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Why shift workers may be more prone to infections


Our circadian rhythms may inadvertently allow viruses to replicate faster at some times than others, Cambridge scientists have found. Bill Condie reports.


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The time of day we are exposed to a virus may affect how we respond to it and how sick we become, a new study by scientists at the University of Cambridge has found.

The research could explain why shift workers appear more prone to infections and chronic disease than regular daytime workers.

“The time of day of infection can have a major influence on how susceptible we are to the disease, or at least on the viral replication, meaning that infection at the wrong time of day could cause a much more severe acute infection,” said Akhilesh Reddy, senior author of the study published in the Proceedings of the National Academy of Sciences.

“This is consistent with recent studies which have shown that the time of day that the influenza vaccine is administered can influence how effectively it works.”

Circadian rhythms – our body clocks – control many of our bodily functions including our immune systems and the release of hormones.

That means that resources available to cope with a viral infection vary during the course of a day.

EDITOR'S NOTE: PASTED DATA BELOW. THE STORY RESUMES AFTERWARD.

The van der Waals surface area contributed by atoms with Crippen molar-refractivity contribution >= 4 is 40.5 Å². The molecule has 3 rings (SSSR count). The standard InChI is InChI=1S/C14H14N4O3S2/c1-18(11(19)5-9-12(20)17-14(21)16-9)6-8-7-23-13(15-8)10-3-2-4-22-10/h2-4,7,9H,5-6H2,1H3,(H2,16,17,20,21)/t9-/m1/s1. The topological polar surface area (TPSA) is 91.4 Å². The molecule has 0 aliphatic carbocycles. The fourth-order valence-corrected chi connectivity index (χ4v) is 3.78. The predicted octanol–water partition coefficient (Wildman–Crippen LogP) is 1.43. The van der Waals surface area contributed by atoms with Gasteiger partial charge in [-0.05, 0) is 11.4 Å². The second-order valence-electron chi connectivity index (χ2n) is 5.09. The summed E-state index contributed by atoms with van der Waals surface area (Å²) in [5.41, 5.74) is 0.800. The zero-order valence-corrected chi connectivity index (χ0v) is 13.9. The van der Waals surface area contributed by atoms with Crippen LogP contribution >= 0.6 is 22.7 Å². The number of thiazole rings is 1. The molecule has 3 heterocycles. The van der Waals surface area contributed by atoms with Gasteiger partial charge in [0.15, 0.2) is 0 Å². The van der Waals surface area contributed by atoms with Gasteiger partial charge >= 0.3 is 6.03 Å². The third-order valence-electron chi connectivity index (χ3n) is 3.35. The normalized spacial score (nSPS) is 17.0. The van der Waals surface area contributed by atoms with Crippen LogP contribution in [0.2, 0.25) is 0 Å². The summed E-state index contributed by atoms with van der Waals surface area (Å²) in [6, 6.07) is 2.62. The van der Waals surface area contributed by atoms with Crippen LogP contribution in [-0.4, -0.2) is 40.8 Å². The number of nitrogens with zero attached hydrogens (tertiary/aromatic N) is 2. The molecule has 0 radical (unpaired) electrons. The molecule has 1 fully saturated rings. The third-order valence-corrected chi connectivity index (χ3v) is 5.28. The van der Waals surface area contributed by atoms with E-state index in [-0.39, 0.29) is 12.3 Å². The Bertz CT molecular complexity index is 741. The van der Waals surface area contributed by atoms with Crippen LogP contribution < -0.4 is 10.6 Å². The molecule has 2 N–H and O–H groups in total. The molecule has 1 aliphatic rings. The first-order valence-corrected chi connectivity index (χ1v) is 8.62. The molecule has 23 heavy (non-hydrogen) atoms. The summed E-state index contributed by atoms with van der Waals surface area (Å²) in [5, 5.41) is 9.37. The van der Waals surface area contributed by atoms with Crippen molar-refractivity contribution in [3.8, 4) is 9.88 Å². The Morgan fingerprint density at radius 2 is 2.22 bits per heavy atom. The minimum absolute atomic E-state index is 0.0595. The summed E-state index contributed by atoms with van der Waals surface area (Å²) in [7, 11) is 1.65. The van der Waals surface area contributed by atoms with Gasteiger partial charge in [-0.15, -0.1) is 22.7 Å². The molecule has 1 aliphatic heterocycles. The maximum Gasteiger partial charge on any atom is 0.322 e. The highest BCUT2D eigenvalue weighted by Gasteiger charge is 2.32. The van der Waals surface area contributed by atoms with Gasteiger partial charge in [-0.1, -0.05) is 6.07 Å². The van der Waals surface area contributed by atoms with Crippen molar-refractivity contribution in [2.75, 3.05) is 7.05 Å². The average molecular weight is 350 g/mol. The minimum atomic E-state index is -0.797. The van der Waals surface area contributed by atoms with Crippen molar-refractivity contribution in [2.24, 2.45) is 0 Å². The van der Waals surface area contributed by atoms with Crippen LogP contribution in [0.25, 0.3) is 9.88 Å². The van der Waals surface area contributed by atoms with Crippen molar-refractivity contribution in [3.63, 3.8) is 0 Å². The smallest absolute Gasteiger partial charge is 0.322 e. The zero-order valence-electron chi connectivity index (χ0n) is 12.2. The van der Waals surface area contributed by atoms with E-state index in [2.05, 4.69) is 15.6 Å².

To test the impact of this on the progression of infection, the researchers put a group of mice in a controlled environment where they lived 12 hours in daylight and 12 hours in the dark.

They then infected the mice with the herpes virus at different times of the day, measuring levels of virus infection and spread.

Virus replication in mice infected at the beginning of the daylight period (when the nocturnal animals were entering their rest period) was 10 times greater than in mice infected two hours before they entered darkness – the active phase of their day.

When the researchers repeated the experiment in mice without Bmal1 – one of the genes that control circadian rhythms – virus replication was high regardless of the time of infection.

“Each cell in the body has a biological clock that allows them to keep track of time and anticipate daily changes in our environment,” says Rachel Edgar, the first author of the study.

“Our results suggest that the clock in every cell determines how successfully a virus replicates. When we disrupted the body clock in either cells or mice, we found that the timing of infection no longer mattered viral replication was always high.

“This indicates that shift workers, who work some nights and rest some nights and so have a disrupted body clock, will be more susceptible to viral diseases. If so, then they could be prime candidates for receiving the annual flu vaccines.”

Bill condie 2014.png?ixlib=rails 2.1
Bill is head of publishing at The Royal Institution of Australia and former publisher of Cosmos.
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